Figure 3

    Figure 3.  (a) XPS survey and (b-d) hight-resolved spectra of Ni-BDC NNs sample.

    In order to better understand the electronic band structures and the optical absorption of Ni-BDC catalyst, the diffuse reflectance spectra (DRS) were measured. As shown in Fig. S10a (Supporting information), it can be clearly observed that the optical absorption edge of Ni-BDC-250 obviously red-shifts compared with Ni-BDC, indicating that the structural transformation can modify their optical absorption tails. Furthermore, compared to the Ni-BDC-250, the intrinsic absorption edge of Ni-BDC NNs slightly blue-shift. Fig. S10b (Supporting information) shows that the bandgaps energy of Ni-BDC NNs was calculated to be 2.70 eV from the plot of the (ahv)1/2 versus photon energy. Meanwhile, the valence band (VB) energy of catalysts was obtained through the VB XPS (Fig. S11 in Supporting information), and the VB energy of Ni-BDC, Ni-BDC-250 and Ni-BDC NNs is 1.65, 1.57 and 1.98 eV, respectively. Thus, the conduction band (CB) energy of Ni-BDC, Ni-BDC-250 and Ni-BDC NNs was estimated to be −1.16, −1.05 and −0.72 eV, respectively, revealing that the Ni-MOF is a suitable catalyst for photocatalytic CO2-to-CO conversion [4]. In addition, according to the previously reported literature, the lowest unoccupied molecular orbital (LUMO) and the highest occupied molecular orbital (HOMO) energy levels of photosensitizer [Ru(bpy)3]Cl2 were −1.25 and 1.24 eV (vs. NHE) [43]. The CB energy of Ni-BDC, Ni-BDC-250 and Ni-BDC NNs is lower than that of photosensitizer [Ru(bpy)3]Cl2 LUMO energy levels and therefore the electrons on photosensitizer [Ru(bpy)3]Cl2 preferentially transfer to the Ni-BDC. To understand the separation-recombination rate of photoexcited charge carriers, the room temperature photoluminescent (PL) quenching characterization was performed on the reaction system containing Ni-BDC materials and the ruthenium photosensitizer (Ru) in H2O/acetonitrile mixture solutions (Fig. S12 in Supporting information). Obviously, the PL intensity of Ni-BDC NNs obviously decreased compared with Ni-BDC and Ni-BDC-250. The PL quenching in principle, indicates a suppressed recombination rate of the light-stimulated charge carriers [44-46].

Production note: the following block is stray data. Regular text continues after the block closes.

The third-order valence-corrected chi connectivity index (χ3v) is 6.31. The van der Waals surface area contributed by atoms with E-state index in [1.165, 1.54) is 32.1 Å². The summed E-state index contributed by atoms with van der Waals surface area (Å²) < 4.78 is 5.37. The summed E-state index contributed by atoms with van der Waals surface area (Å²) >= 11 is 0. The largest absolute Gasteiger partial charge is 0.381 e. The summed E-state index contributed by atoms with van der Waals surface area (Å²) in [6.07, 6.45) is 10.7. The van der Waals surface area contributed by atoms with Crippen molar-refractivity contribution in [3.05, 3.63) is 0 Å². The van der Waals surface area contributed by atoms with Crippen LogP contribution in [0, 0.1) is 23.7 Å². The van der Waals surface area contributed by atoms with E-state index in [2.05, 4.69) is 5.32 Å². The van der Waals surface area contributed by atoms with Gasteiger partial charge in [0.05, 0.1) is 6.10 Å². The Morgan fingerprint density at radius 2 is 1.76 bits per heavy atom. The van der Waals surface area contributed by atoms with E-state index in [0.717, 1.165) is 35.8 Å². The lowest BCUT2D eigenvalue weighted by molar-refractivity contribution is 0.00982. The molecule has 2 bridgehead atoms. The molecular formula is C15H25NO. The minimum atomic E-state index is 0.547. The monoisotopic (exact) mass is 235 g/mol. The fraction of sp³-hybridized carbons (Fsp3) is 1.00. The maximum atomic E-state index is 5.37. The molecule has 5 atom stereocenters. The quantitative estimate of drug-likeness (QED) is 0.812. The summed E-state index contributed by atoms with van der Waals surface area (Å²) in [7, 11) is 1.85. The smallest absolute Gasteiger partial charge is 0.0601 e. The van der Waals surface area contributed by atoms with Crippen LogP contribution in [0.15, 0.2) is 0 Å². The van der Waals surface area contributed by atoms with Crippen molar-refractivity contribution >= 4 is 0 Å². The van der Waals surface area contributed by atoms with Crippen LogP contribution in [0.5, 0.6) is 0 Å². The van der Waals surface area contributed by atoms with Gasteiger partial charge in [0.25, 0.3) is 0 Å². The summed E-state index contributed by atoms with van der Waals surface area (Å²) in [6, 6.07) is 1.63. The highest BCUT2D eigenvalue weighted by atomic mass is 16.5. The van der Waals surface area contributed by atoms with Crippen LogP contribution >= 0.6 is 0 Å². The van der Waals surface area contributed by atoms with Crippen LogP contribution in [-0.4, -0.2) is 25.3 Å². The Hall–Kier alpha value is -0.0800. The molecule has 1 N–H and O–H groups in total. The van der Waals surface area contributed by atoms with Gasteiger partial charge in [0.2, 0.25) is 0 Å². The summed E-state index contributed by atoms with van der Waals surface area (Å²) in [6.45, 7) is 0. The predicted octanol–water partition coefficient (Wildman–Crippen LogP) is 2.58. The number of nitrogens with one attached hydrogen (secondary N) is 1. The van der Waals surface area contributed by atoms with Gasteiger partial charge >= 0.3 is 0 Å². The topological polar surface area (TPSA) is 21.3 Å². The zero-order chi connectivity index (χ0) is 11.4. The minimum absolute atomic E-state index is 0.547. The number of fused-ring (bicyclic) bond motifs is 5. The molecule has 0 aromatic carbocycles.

Photocatalytic CO2 reduction reactions were conducted in H2O/acetonitrile mixture with triethanolamine (TEOA) and [Ru(bpy)3]Cl2·6H2O (abbreviated as Ru, bpy = 2, 2′-bipyridine) as the electron donor and photosensitizer, respectively, under visible-light irradiation and mild reaction conditions (λ ≥ 400 nm, 30 ℃, 1 atm CO2) [20, 47, 48]. The performance of the deoxygenative CO2 photoreduction reactions with different samples as the catalysts was shown in Fig. 4a, Ni-BDC and Ni-BDC-250 enable catalytic reductive CO2 deoxygenation under visible-light irradiation with CO-evolving rates of 4.2 and 2.3 µmol/h, respectively. However, the MOF nanosheets catalysts manifest enhanced CO2-to-CO conversion activities. Obviously, Ni-BDC NNs sample has exhibited the highest CO evolution rate of 7.0 µmol/h with a H2 generation rate of 0.56 µmol/h, acquiring a high CO selectivity of 92.6%. Moreover, photocatalytic CO2 reduction performance of Ni-BDC NNs is almost 3 times higher than Ni-BDC-250 sample. This CO2-to-CO conversion rate is comparable to those of many other CO2 photoreduction systems under comparable conditions (Table S2 in Supporting information). These results underline the outstanding CO2 reduction performance of Ni-BDC NNs, which should be related to the ultrathin two-dimension (2D) nanosheets structures for promoting the separation and transfer of light-stimulated charge carriers. In addition, we failed to detect the liquid products (e.g., CH3CH2OH, CH3OH and HCOOH) in the photocatalytic system (Fig. S13 in Supporting information), consistent with results of previously reported works [20, 39, 47, 48].

    Figure 4

    Figure 4.  (a) CO2 photoreduction performance over different samples. (b) CO2 photoreduction activities of Ni-BDC NNs under various reaction conditions. (c) Wavelength dependence of incident light on the generation of CO/H2 by Ni-BDC NNs. (d) Stability test of photocatalytic CO2 reduction by Ni-BDC NNs.

    Furthermore, no detectable gas products are generated in the dark reaction system, indicating the nature of the CO2 photoreduction reaction (Fig. 4b, column 2). Meanwhile, the photosensitizer of [Ru(bpy)3]Cl2·6H2O is indispensable to realize high-efficiency performance of the CO2-to-CO conversion (Fig. 4b, column 3). Besides, the low CO evolution rate (0.67 µmol/h) and low CO selectivity (53.6%) are obtained without added Ni-BDC NNs catalyst into the catalytic system (Fig. 4b, column 4). These results demonstrate that the CO2 reduction reaction is driven by the light-stimulation of photosensitizer [Ru(bpy)3]Cl2·6H2O [39, 47, 49, 50]. No obvious photocatalytic CO2 reduction reaction is observed without TEOA, indicating that the sacrificial agent TEOA is of great significance (Fig. 4b, column 5) [48, 51-53]. In addition, when the CO2 gas is replaced by N2 in the otherwise same conditions, only a small amount of H2 are generated, and no CO product is detected in the photocatalytic reaction system (Fig. 4b, column 6), indicating that the product CO originates from photocatalytic splitting of CO2 molecules [39, 47, 48]. The wavelength-dependent experiments imply that the CO2 reduction reaction is induced by the light-stimulation (Fig. 4c). To evaluate its stability, Ni-BDC NNs is repeatedly employed to operate photocatalytic CO2-to-CO conversion reactions for four cycles. As shown in Fig. 4d and Table S3 (Supporting information), no noticeable deactivation is observed during the tests, illuminating the high stability of Ni-BDC NNs. After the photocatalytic test, XRD tests of used Ni-BDC NNs also support the stability of the material (Fig. S14 in Supporting information).